There is cut-throat competition for attracting talented people within the IT space in Stockholm today. Fortunately for us, the word about the Truecaller story is really getting around and we are seeing a lot of curiosity from people within the local community as well as from other countries.
Our best possible ambassadors are our own engineers, and I believe that for them to be visible in the community makes a real difference, it can be everything from a Truecaller tech blog to inviting to local tech sessions. These are things that we should support as an employer as it develops both the people who participates as well as building our brand as a company.
“In the end, it’s all about creating a great company culture”
In the end, it’s all about creating a great company culture, and showing people what it’s like to work here with the stimulation and challenges that make it a great place to be. As an example, we have recently started doing regular lab-days in our teams where the entire team put their priorities and release tasks aside a work on other things they want to experiment with. The stuff that is coming out of those days is amazing and the concept can hopefully also help in attracting new people.
What will you do to make sure users trust Truecaller with their data?
“We need to ensure that we are always transparent with what the user’s data is being used for”
Transparency, simplicity and trust. We need to ensure that we are always transparent with what the user’s data is being used for and that our product is so straight forward that our users understand what this means and the value that it brings them. Finally our users must trust that the data they share with the Truecaller community is in safe hands.
This is mostly a pedagogical topic, we just need to become even better at explaining to our users how Truecaller works.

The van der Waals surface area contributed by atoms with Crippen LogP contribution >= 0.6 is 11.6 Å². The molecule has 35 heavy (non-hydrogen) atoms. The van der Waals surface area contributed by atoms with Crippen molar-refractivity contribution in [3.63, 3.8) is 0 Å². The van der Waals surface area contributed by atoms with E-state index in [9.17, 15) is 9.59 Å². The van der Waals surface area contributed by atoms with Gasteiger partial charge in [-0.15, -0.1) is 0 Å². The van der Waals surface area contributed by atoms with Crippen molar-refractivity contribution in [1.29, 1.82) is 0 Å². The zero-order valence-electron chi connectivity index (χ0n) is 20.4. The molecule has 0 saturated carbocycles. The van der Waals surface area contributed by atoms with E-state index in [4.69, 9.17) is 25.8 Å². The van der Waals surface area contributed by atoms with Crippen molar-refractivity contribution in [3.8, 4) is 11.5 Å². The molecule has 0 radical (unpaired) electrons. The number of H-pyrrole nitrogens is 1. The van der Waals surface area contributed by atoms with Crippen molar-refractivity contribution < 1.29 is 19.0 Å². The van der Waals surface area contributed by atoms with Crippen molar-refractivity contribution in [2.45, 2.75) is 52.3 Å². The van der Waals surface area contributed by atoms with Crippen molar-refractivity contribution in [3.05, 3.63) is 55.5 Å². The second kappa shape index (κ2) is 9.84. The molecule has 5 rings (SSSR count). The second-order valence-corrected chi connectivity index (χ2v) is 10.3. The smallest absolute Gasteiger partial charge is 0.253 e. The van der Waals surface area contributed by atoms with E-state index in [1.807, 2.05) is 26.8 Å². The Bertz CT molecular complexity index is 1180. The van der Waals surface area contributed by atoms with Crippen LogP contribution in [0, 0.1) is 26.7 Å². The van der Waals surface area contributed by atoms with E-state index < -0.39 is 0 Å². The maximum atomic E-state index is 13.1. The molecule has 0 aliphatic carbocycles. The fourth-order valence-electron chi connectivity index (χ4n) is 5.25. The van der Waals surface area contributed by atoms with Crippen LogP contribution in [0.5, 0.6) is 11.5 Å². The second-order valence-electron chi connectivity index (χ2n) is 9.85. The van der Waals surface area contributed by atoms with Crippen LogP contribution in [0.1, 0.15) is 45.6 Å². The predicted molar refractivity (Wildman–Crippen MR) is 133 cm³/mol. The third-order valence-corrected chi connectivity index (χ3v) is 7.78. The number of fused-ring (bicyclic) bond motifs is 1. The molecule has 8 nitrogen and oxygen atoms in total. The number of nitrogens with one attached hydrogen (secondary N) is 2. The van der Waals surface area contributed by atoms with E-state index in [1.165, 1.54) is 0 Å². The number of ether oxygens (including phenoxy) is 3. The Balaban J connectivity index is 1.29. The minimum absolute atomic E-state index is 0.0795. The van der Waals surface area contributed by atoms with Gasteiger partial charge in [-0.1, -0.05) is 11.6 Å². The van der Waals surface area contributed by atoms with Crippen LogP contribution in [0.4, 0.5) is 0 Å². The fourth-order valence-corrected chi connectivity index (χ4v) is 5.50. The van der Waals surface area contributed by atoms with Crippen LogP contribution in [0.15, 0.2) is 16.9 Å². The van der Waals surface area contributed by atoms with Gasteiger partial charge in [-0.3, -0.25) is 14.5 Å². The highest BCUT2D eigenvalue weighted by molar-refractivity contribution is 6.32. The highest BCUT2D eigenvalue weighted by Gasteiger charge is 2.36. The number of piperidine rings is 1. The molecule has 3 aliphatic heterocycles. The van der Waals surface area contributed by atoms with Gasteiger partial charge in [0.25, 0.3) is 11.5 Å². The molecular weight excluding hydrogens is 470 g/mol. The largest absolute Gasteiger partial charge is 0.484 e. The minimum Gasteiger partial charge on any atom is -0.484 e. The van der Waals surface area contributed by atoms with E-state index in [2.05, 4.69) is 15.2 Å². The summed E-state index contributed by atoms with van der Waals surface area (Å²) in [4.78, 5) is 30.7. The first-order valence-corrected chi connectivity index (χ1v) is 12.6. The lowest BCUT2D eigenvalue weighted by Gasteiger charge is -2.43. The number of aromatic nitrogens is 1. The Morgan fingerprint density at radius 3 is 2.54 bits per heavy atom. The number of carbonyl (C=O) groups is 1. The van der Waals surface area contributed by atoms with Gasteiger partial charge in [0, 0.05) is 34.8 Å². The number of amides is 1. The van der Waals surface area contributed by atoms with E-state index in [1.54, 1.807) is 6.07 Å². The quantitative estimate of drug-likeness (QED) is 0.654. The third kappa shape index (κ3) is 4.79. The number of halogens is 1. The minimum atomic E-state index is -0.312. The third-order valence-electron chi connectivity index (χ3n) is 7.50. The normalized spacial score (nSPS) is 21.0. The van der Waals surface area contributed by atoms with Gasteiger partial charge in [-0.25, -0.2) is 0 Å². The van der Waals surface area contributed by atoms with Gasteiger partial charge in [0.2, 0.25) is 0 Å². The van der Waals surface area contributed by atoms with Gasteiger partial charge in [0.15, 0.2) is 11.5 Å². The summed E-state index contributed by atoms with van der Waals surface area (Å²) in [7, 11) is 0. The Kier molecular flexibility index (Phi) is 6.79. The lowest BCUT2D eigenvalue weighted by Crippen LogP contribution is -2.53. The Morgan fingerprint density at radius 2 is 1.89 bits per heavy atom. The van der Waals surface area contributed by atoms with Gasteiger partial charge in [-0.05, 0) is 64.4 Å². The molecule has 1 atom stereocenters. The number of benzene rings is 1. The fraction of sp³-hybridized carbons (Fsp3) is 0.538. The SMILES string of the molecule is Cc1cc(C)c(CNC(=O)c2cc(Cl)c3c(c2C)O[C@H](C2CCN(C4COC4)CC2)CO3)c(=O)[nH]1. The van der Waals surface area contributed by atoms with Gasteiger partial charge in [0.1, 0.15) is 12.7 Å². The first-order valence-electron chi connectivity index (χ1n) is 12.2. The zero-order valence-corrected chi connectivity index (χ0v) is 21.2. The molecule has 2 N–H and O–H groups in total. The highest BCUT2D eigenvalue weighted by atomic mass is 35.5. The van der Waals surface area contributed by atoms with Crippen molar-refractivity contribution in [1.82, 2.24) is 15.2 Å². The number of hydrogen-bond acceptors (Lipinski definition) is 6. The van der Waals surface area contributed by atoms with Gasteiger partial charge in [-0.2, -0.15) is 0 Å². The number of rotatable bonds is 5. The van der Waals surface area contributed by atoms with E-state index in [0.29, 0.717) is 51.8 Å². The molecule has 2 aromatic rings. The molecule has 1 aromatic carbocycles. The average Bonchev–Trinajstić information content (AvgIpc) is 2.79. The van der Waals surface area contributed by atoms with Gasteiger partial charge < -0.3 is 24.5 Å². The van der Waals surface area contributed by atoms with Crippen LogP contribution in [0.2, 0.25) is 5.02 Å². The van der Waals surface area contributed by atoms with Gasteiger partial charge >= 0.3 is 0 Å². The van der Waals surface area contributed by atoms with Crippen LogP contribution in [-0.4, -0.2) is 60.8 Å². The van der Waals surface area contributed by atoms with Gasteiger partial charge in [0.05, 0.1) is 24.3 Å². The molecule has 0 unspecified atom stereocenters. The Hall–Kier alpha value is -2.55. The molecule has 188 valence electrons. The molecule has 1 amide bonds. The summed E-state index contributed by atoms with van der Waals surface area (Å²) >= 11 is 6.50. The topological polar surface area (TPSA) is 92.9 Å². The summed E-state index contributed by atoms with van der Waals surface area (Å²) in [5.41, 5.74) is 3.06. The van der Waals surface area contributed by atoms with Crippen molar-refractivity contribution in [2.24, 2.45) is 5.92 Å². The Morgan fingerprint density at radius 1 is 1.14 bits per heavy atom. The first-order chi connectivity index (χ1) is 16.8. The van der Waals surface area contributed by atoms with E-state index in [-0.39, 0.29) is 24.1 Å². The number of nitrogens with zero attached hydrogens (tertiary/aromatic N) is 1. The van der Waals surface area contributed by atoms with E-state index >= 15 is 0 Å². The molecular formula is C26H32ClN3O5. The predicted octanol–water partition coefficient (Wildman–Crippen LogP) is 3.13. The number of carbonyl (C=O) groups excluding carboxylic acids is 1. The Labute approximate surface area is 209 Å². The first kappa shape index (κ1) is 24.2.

What has been your biggest challenge so far and how did you overcome it?
During my time working on Skype we were working on deep integration into an “under construction” Windows Phone platform with an 18 month timeline being developed 9 time zones away.
Working with that type of dependencies while still trying to be Agile can easily grind down your velocity to a standstill but here are some learnings that we had on how to mitigate this.
- Try to separate areas of responsibility as far as possible between sites and narrow it down to a set of clearly agreed upon APIs.
- Even if you are working in an agile way, take the time to invest in early system design work with the teams you are dependent on, then iterate on this over time.
- Meet face to face and talk over voice or video on a regular basis to maintain close personal relationships. It’s so much easier to get things done when you know each other.
- Learn the other team’s code and learn how to debug it to pinpoint what the issues are (and maybe even suggest fixes), you don’t want to have to wait 24h every time you have a problem for someone just to come back and ask you for more info.
- Try to consume as stable as possible versions of the libraries that you are dependent on and have one person in the team test them out before everyone upgrading to a new version.
Luckily at Truecaller our entire engineering team (with a few exceptions) are located in the same office, so 99% of all topics can be resolved by just tapping a person on the shoulder and grabbing one of the office whiteboards!